The ads Con Edison has placed on New York City subway cars depress and enrage me, as any commuting companion of mine can attest. Models pose as happy Con Ed customers, illustrating “green” living through slightly reduced fossil-fuel based energy use: Suck it up and make a few minor lifestyle changes, for the children, for the planet! It feels good! Buy energy-efficient appliances! Turn off your air conditioner when you leave your home! Don’t leave the refrigerator door open!
Really? These suggestions are all well and good, but they have little to do with the energy crisis and even less with actually averting environmental disaster. They’re a distraction intended to maintain a misguided link between environmental optimism and “responsible” fossil fuel consumption. Green consumerism comforts us, allows us to keep spending suicidally. But what realistic alternative do we have?
Shoshanna Grunwald knows of quite a few; the only problem is how to get the public hooked. Grunwald is the membership services associate for the Philadelphia-based Energy Cooperative Association of Pennsylvania, a 30-year-old organization that leverages group buying power to help consumers save money on their energy bills.
The Energy Cooperative offers a program called EcoChoice100, through which members can purchase electricity through renewable sources. Grunwald describes the Energy Cooperative as acting like a broker between consumers and companies and individuals producing wind, solar and low-impact hydro power. This is exciting, though she stresses that EcoChoice100 represents only a small portion of her organization’s business, and that they are not primarily a green energy company.
Grunwald is a committee member of her neighborhood’s food co-op and sees a strong connection between the renewable energy and food justice movements, particularly when it comes to valuing local sources. “I believe that sustainability has much to do with proximity. No matter what source power comes from, it's got to come from within the community,” she says.
Some of EcoChoice100’s sources are local, and Grunwald hopes to see that percentage grow significantly after 2011. That’s when the rate caps that allow PECO, the local utility, to charge below market rate come off. “At that time, their rates are probably going to jump and then people are more likely to consider us as a real alternative,” she says.
Rate caps inhibit the ability of renewable energy providers to compete with fossil fuels, leading some to speculate that the economic dynamics of the energy industry could shift dramatically toward sustainability once this obstacle is removed.
As a stop-gap, The Energy Cooperative is considering a scaled system through which members could purchase a percentage of their electricity from renewable sources, keeping costs down while still supporting renewable energy and consuming fewer fossil fuels.
“It's important that we change the economics and make renewable and green products also affordable, but really, until the rate caps come off, it's all just speculation what's going to happen,” she says.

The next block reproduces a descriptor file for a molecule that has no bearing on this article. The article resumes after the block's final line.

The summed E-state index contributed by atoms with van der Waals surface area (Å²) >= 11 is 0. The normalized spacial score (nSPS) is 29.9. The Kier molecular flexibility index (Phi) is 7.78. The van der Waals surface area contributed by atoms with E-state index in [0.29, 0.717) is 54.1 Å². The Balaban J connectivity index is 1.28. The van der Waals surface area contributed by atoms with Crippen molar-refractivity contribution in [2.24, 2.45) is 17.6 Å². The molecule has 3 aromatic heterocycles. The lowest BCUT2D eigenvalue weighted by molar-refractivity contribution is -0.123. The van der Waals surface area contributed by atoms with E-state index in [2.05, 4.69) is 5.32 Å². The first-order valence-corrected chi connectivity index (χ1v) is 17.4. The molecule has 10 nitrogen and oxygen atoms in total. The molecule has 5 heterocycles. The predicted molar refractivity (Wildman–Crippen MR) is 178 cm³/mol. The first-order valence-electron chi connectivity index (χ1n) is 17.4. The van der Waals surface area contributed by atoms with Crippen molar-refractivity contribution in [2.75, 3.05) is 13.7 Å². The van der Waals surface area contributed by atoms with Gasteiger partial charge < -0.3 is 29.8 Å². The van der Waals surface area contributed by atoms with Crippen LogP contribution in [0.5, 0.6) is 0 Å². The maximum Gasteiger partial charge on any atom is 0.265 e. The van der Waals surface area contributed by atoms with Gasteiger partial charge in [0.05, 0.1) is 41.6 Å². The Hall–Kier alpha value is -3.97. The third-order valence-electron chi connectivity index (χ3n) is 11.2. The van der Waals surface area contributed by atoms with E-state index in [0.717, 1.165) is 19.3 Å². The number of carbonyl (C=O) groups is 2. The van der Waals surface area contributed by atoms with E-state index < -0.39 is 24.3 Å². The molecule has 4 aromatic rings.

One exciting thing that could happen is an upswing in the number of EcoChoice100 members installing solar panels in their own homes. “Anyone who produces renewable energy has the right to RECs [renewable energy credits] which can be bought and sold and traded like a commodity,” Grunwald says, “so we pay them a bit for the electricity they create and can legitimately say that 3 percent of the renewable electricity we sell comes from local solar.”
The solar program has increased since its inception in 2002 and currently enjoys more than 50 participants, “but, in all honesty, it’s been stagnant or shrinking over the past year or two.” The solar buy back program is not accepting new participants.
“I do see renewable energy as becoming more broadly available as consumers realize they have the power to make choices which really affect their consumption, and that companies will respond,” she says.
Grunwald likens renewable energy to organic food: As demand increased, products once available only at specialty stores became the norm in supermarkets across the nation. Does she worry that as renewable energy becomes marketable, big companies may sell less than environmentally friendly energy products with a “green” label, much like what has happened with organic food?
“Absolutely! We have that debate as a staff all the time. I think we all know clean coal is bulls**t, as is a lot of ‘green energy,’ which is why consumers need to be educated and diligent. ‘Green’ already has some bad connotations, and it's likely to only get worse as big business realizes that there's yet another new, ready-to-be-tapped market of young up and comers who are willing to pay for these labels. That's one reason co-ops are different, in an important way. We're member-owned and we're a nonprofit, and we operate under some pretty strict principles which are all about what's really best for our members and the community at large.”